While impressive, the resource was deemed to be non-compliant with NI43-101 regulations on the caveat that the method of producing lithium from said brines was not established yet.
Upon assuming control of the property, MGX Minerals has a major reward being dangled in front of it, in the form of a 2 million tonne lithium resource, should they suitably satisfy those in charge of approving the resource’s standard of compliance.
That acquisition was in August, and since then MGX has made significant progress in proving that their hypothesis is correct.
In order to receive the stamp of approval, MGX must prove that it’s economically possible to recover lithium from these brines. If one couples the service fees collected by removing minerals from wastewater of major producers, along with the commercial sale of the minerals themselves, MGX definitely has a chance to reverse the decision on the resource estimate, and bring it back into compliance.
With the announcement that MGX and PurLucid having successfully produced lithium from the first pass sample, it’s one more hurdle out of the way to unlocking the resource, and awakening an investment community to the possibility of adding Alberta to the lithium producers map.
The Initial Results Are Promising
Prior to the extraction process laid out by MGX and PurLucid, the heavy oil EBD wastewater used had a concentration of 87 mg/L. After the initial process was completed, the final recovery of the Li was 34.8 mg/L, or 40%.
Considering the volume in play for MGX, based on their massive lithium mineral rights holdings, as well as compared to recovery rates from many solar evaporation production sites around the world, a 40% recovery is a great starting point.
Solar evaporation methods in comparison can recover from as little as 28.1% to as high as 74%, depending concentration levels, and time allotted to evaporating out water in volume. A loss of Li+ recovery of 55% is relatively normal.
From the data obtained from the first pass sample done between MGX and PurLucid, the 40% recovery was accounted for at each step. And while some lithium was lost in these steps, other saleable commodities were recovered for other uses, such as salts, and other minerals.
According to Dr. Preston McEachern of PurLucid, the breakdown of the lithium losses were as follows:
• 18% of the Li was lost during the removal of hydrocarbons, silica and other solids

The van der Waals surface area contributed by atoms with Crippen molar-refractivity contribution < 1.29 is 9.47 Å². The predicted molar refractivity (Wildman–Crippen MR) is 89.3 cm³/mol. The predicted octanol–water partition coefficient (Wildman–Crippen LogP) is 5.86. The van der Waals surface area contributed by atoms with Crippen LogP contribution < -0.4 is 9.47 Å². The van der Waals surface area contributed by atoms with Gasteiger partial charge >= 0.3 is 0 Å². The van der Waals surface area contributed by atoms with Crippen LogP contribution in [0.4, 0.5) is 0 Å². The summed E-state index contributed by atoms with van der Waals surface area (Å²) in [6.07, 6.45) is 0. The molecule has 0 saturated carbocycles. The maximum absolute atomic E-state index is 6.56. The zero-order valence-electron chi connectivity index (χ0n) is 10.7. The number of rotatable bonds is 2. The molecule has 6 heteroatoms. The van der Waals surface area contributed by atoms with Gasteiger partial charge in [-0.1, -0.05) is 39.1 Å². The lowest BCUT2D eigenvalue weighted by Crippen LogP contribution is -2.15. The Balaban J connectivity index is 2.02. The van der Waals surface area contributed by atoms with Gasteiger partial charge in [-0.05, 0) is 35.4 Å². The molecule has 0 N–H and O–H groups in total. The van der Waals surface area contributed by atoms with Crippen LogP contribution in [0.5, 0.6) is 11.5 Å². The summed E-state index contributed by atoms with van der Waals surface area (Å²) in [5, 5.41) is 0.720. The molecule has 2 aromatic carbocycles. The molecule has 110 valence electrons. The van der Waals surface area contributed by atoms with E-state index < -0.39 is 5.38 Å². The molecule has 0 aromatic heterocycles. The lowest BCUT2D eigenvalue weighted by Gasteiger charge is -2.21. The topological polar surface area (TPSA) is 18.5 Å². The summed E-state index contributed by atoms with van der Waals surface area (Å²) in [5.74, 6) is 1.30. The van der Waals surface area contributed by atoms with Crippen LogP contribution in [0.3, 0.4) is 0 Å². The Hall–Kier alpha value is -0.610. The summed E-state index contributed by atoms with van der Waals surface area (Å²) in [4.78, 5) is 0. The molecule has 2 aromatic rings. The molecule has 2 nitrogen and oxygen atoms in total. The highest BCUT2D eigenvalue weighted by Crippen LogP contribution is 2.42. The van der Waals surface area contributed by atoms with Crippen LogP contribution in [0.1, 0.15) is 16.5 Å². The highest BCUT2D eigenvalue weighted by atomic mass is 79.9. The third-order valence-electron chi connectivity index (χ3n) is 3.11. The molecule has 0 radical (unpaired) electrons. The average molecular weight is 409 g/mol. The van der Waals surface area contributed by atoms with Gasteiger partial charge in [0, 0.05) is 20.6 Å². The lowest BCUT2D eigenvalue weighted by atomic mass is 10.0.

• 1% of the Li was lost in the process that recovers NaCl (salt) for commercial sale
• 16% of the Li was lost when removing sulfur contaminants, and recovering MgO
• 4% of the Li was lost in the step that recovers CaCl2
Overall, the process was a success, in that it successfully produced crystallized lithium carbonate, as well as other commercially valuable minerals such as boron and vanadium. As well, the water itself was improved upon, by removing 99.9% of the silica, and 99.7% of the hydrocarbons, making the remaining water suitable for reuse in steam generation.
MGX has so far met its timeline projections, having officially produced lithium prior to the end of 2016. Next on deck, the pilot plant’s completion is expected in the coming months. A successful run with the pilot will warrant the construction of a much larger facility, likely within the Sturgeon Lake property’s borders.
Given the friendly relationship with CNRL, and the access MGX is afforded to their infrastructure, it’s feasible to project that a collection facility for produced water would align with CNRL’s lines.
As well, MGX and PurLucid have extended the option for MGX to fully acquire their partner its water treatment processes.
MGX will certainly hone its focus more on the petrolithium aspect of its portfolio going forward, especially with the potential in pace when looking to unlock Sturgeon Lake’s 2 million tonne lithium resource, and bring it into compliance.
Lithium prices hovered between $12,000-$14,000 per tonne for most of 2016. At $12,000 per tonne, that would put the gross value of Sturgeon Lake’s 2 million tonnes at more than $20 billion.
To put that into perspective, MGX has already stated their goal is to reach the capacity to process a million barrels of brine per day. Once they can achieve a recovery rate that delivers concentrations of around 50 mg/L, they’ll be on their way to produce upwards of 14,000 tonnes of lithium carbonate per year.
The petrolithium era has begun, and it starts in 2017.
By Joel Chury for Oilprice.com